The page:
Saturday, 9 January 2016

Serum folate levels in schizophrenia meta-analysed

So: "In conclusion, the present meta-analysis found that folate deficiency is associated to SZ [schizophrenia], and subgroups which did not reach enough statistical power need further investigation in the future."

That was the research bottom line discussed in the paper by Dan Wang and colleagues [1] on a topic that has been of some interest to this blog down the years (see here and see here for example). Folate (folic acid if you will) is a pretty vital nutrient that, among other things, plays an important role in a particular cycle linked to the methylation of DNA. With schizophrenia specifically in mind, there is a body of peer-reviewed evidence emerging suggesting that folate levels might provide some important information about at least some cases bearing in mind the concept of plurality (see here).

Wang et al looked at quite a bit of that research literature on folate and schizophrenia and determined that "decreased serum folate was associated with SZ risk" even when taking into account variables such as when serum folate levels were sampled (i.e. in acute schizophrenia) and "measurement after drugs using in SZ patients." Ergo, science needs to know more about this potentially important association.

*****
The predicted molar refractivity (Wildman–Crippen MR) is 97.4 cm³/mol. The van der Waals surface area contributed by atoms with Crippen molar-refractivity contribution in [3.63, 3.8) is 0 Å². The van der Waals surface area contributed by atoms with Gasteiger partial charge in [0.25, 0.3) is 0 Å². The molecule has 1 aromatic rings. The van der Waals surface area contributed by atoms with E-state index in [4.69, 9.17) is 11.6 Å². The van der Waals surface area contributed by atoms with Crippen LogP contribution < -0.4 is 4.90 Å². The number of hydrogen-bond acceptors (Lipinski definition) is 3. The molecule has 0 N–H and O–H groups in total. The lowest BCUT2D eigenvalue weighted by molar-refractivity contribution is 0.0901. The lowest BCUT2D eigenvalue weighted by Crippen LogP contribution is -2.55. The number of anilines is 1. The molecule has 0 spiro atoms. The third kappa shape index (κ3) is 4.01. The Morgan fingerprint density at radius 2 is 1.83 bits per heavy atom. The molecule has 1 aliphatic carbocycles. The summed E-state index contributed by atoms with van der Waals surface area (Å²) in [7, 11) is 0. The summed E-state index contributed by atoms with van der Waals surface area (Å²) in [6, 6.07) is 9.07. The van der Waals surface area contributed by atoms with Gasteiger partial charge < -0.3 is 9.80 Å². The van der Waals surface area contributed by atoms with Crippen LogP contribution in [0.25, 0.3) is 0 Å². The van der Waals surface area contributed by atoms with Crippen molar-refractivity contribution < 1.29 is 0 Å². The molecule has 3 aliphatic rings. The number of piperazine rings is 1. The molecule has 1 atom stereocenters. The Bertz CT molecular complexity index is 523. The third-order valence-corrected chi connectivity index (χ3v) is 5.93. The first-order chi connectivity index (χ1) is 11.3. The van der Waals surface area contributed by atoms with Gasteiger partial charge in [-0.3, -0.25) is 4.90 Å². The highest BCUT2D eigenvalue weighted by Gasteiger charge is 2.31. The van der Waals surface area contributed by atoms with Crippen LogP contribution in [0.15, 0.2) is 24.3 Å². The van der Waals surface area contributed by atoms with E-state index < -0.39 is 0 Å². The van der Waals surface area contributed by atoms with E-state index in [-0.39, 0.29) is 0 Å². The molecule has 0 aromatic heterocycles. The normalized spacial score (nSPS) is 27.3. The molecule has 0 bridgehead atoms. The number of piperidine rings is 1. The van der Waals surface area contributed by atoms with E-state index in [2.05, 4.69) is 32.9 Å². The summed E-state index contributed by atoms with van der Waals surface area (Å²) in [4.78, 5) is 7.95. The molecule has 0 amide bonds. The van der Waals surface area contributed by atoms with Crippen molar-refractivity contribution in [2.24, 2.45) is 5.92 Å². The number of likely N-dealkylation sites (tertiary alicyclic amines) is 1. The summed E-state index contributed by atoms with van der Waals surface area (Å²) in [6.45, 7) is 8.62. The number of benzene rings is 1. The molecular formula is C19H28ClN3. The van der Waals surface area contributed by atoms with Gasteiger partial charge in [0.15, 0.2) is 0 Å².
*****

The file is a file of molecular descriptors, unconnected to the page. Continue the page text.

As per the various research looking at folate levels in relation to autism (see here for example) one has to tread quite carefully so as not to 'big up' any universal relationship between folate and schizophrenia. That for example, the folate cycle intersects with other potentially important compounds such as homocysteine with schizophrenia in mind (see here) is also something to bear in mind.

Music: Jack Garratt - Breathe Life.

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[1] Wang D. et al. Serum folate levels in schizophrenia: A meta-analysis. Psychiatry Res. 2015 Nov 25. pii: S0165-1781(15)30731-9.

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ResearchBlogging.org Wang D, Zhai JX, & Liu DW (2015). Serum folate levels in schizophrenia: A meta-analysis. Psychiatry research PMID: 26652840